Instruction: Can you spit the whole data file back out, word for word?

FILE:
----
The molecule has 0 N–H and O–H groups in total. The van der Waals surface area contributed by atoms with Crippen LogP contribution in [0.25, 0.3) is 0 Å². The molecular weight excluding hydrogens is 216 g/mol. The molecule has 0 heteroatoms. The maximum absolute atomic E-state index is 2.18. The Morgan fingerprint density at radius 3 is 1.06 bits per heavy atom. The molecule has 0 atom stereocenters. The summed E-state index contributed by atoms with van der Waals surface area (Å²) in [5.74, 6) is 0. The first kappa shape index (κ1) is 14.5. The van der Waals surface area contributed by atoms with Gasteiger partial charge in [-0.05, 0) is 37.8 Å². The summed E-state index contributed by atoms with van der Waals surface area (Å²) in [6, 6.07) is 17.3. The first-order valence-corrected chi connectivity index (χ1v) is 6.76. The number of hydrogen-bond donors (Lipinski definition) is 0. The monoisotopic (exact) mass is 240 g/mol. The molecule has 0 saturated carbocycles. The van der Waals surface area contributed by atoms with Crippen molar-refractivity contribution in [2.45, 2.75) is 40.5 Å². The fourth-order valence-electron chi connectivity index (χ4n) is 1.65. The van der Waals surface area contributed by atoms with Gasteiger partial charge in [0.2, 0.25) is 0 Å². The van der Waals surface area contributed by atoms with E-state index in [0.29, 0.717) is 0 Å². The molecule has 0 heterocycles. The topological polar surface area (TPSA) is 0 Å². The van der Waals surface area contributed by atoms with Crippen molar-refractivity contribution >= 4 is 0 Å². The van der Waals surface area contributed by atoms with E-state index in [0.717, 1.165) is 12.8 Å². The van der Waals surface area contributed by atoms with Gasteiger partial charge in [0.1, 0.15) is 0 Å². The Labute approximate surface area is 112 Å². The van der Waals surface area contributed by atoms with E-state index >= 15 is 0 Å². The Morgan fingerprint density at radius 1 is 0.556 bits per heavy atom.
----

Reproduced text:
The molecule has 0 N–H and O–H groups in total. The van der Waals surface area contributed by atoms with Crippen LogP contribution in [0.25, 0.3) is 0 Å². The molecular weight excluding hydrogens is 216 g/mol. The molecule has 0 heteroatoms. The maximum absolute atomic E-state index is 2.18. The Morgan fingerprint density at radius 3 is 1.06 bits per heavy atom. The molecule has 0 atom stereocenters. The summed E-state index contributed by atoms with van der Waals surface area (Å²) in [5.74, 6) is 0. The first kappa shape index (κ1) is 14.5. The van der Waals surface area contributed by atoms with Gasteiger partial charge in [-0.05, 0) is 37.8 Å². The summed E-state index contributed by atoms with van der Waals surface area (Å²) in [6, 6.07) is 17.3. The first-order valence-corrected chi connectivity index (χ1v) is 6.76. The number of hydrogen-bond donors (Lipinski definition) is 0. The monoisotopic (exact) mass is 240 g/mol. The molecule has 0 saturated carbocycles. The van der Waals surface area contributed by atoms with Crippen molar-refractivity contribution in [2.45, 2.75) is 40.5 Å². The fourth-order valence-electron chi connectivity index (χ4n) is 1.65. The van der Waals surface area contributed by atoms with Gasteiger partial charge in [0.2, 0.25) is 0 Å². The van der Waals surface area contributed by atoms with E-state index in [0.29, 0.717) is 0 Å². The molecule has 0 heterocycles. The topological polar surface area (TPSA) is 0 Å². The van der Waals surface area contributed by atoms with Crippen molar-refractivity contribution >= 4 is 0 Å². The van der Waals surface area contributed by atoms with E-state index in [0.717, 1.165) is 12.8 Å². The van der Waals surface area contributed by atoms with Gasteiger partial charge in [0.1, 0.15) is 0 Å². The Labute approximate surface area is 112 Å². The van der Waals surface area contributed by atoms with E-state index >= 15 is 0 Å². The Morgan fingerprint density at radius 1 is 0.556 bits per heavy atom.